Yet, soon after starting it, I stalled.
This was a great disappointment to me, as I knew I wanted very much to write the book, yet I couldn’t get moving on it. Eventually I realised that it was the central character James who was holding me back. I couldn’t actually make myself believe in a boy who would just head off like that without telling anyone; and if I couldn’t believe in him, why should my readers? I knew I would have to develop his personality, and I decided that in order to do what he did he would have to be the sort of boy who was obsessive about things, who just wouldn’t let go of something until he’d sorted it out. Musicians are like that, and sportspeople.
Sport. How about that… the sort of boy who would kick a football into the net a hundred times a night? No, not a team sport, something very personal and individual, that would require the same sort of dedication but that would leave him on his own with his determination to succeed, and everything that came with that, the triumphs and disappointments and failures. Something dangerous perhaps, because James would be facing danger on his lonely journey. Something that requires great skill and courage, and which is also rather poetic, because James’ quest is a romantic one. And then I thought of a slow-motion film I’d watched about diving, and I knew I’d found my sport.
In my valley there’s a young man who used to be the European junior diving champion, and I went to talk to him. I have to confess now that nothing in the world would induce me to climb up to a ten metre board and jump off it into a little patch of water. But the more I talked to Simon Jackson the more I understood about the sheer art and precision of diving, and the way practising takes over your life, because one false move can cost you points, or a championship, or even your life itself.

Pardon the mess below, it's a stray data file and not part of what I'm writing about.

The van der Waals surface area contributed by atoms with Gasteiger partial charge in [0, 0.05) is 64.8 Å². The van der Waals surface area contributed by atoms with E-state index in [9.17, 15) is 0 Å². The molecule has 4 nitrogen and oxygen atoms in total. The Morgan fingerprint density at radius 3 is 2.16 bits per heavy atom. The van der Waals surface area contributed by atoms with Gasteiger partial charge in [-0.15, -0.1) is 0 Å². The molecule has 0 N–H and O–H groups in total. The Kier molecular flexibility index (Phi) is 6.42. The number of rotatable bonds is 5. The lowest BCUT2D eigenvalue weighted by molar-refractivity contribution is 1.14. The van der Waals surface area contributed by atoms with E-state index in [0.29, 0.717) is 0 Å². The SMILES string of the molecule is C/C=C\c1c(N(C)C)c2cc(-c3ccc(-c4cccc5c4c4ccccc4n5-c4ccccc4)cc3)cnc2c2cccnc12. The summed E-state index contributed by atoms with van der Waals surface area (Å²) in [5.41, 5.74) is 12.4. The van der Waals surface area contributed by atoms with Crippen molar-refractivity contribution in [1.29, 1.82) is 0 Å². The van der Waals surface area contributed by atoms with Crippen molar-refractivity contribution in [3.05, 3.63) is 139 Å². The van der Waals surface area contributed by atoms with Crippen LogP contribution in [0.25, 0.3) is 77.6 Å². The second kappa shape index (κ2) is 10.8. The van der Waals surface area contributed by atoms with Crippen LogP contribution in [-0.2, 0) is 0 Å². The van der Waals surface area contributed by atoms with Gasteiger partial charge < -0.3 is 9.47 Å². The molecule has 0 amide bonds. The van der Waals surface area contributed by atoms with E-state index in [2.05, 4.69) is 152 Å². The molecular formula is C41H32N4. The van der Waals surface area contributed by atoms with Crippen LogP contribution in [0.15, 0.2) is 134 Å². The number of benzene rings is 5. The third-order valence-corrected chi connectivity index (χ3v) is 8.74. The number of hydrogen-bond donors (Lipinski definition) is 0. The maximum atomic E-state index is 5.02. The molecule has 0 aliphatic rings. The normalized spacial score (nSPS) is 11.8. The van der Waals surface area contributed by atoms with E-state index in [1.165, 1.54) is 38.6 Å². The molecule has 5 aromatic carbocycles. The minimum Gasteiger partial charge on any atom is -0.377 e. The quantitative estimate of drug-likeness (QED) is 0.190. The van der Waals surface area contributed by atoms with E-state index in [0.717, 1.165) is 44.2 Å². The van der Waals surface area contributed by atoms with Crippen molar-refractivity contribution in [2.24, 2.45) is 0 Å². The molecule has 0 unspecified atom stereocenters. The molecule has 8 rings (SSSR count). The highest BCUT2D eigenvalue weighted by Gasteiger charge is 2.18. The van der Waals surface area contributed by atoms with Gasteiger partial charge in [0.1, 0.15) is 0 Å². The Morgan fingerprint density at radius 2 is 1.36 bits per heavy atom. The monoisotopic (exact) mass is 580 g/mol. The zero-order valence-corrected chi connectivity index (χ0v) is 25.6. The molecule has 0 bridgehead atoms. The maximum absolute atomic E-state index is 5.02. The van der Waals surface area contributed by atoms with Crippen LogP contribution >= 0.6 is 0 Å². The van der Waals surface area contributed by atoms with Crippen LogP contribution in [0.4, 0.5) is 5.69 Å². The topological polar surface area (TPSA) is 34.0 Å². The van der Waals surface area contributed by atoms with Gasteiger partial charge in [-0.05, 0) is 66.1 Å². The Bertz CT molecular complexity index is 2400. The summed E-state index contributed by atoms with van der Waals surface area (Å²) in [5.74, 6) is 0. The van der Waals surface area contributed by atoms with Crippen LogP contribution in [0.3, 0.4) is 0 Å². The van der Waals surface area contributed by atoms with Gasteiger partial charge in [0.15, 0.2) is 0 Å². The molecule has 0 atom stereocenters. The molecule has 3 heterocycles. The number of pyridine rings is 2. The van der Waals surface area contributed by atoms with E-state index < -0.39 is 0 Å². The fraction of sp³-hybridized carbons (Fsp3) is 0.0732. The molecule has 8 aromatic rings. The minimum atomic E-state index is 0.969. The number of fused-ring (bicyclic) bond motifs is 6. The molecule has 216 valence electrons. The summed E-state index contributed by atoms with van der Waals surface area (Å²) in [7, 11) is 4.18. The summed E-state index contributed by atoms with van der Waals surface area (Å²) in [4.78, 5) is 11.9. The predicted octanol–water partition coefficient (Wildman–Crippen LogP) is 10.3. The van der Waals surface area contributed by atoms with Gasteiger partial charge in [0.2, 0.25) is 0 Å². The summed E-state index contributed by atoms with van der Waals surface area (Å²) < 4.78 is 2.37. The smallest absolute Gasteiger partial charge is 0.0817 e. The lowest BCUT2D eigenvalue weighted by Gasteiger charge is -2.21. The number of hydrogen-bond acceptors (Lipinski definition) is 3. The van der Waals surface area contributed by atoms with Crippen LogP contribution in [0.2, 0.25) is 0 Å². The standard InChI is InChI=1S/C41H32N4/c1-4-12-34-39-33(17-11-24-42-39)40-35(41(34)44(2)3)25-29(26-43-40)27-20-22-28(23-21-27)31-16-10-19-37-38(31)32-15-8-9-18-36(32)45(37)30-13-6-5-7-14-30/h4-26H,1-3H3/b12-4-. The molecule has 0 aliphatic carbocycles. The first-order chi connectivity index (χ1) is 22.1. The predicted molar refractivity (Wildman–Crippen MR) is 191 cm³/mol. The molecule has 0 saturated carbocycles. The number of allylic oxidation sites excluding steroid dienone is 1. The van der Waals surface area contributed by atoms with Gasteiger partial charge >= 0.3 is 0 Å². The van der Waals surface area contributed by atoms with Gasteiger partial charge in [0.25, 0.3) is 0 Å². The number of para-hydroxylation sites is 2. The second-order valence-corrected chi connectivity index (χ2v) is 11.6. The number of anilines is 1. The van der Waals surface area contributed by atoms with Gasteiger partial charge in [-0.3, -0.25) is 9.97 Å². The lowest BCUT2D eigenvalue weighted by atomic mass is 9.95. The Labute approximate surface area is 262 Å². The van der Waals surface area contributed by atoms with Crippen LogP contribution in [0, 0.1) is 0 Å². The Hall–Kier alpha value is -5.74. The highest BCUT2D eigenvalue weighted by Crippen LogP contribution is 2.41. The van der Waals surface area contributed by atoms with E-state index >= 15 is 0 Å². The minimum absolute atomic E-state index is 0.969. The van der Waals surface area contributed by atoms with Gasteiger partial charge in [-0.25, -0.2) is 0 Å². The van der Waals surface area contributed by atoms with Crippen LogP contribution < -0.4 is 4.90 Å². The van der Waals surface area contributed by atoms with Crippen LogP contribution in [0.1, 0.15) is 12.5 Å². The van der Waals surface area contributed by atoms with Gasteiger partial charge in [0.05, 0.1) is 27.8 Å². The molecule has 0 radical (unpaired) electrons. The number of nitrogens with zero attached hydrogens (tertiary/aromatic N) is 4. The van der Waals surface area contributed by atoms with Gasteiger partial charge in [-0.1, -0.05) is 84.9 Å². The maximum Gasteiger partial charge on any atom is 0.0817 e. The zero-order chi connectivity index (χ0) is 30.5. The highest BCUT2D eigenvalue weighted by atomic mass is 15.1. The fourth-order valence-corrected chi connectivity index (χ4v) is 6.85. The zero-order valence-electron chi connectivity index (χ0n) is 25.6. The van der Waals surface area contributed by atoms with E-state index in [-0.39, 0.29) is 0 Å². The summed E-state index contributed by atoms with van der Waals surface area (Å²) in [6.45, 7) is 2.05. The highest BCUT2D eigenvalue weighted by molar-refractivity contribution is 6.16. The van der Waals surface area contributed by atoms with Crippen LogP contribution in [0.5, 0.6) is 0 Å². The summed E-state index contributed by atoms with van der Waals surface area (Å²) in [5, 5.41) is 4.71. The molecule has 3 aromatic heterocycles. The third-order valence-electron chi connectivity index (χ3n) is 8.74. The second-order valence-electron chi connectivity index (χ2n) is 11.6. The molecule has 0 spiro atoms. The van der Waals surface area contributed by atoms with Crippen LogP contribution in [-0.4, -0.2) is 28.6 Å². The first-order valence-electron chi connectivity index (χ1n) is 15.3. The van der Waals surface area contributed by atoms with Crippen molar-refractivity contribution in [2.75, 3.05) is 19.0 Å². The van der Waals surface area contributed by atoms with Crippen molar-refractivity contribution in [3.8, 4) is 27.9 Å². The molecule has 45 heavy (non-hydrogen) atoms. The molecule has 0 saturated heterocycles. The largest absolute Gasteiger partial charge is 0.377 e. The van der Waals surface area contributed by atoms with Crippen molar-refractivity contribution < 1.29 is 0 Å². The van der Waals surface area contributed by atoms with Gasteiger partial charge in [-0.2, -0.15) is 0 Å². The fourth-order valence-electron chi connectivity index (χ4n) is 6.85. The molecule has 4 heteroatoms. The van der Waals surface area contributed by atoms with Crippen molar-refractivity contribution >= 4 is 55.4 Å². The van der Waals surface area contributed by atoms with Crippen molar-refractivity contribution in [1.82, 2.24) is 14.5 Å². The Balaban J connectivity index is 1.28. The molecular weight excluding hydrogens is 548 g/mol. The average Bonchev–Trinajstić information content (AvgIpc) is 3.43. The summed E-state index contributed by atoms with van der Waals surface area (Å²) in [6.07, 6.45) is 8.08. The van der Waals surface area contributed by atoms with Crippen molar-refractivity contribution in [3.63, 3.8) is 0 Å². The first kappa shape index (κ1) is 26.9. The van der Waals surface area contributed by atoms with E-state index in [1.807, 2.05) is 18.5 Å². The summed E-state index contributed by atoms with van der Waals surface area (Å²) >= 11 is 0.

That was all I needed. I felt I knew James now, I understood him to be a boy who can drive himself to the very edge of what is bearable, and I knew I could send him off on his journey into the unknown. All this gave the story another dimension, gave me a way of linking the sort of person James is with the sort of person his mother is, bringing the past and the present together.
That’s why the book is dedicated to Sean McLevy and Simon Jackson. It isn’t their story at all, James is nothing like either of them, nor is his background at all similar to theirs, yet without Sean and Simon the book could never have been written. And in the end, it isn’t about a boy in search of his roots, or striving for a championship. My American publisher describes it as a kind of love story, and in a very fundamental way it is. But for James and Elizabeth it’s really about facing themselves, their real selves. It’s about growing up.
A long time ago I used to be a social worker and I worked with adopted children, couples who wanted to adopt and women and girls who need to place their babies for adoption. I haven’t based The Snake-stone on any of them, and yet, in a way, they’re all there.
The ‘secret valley’ that James explores to find his mother is actually Edale, in the Peak District, and the village where Claire lives is actually a mixture of Hayfield and Little Hayfield.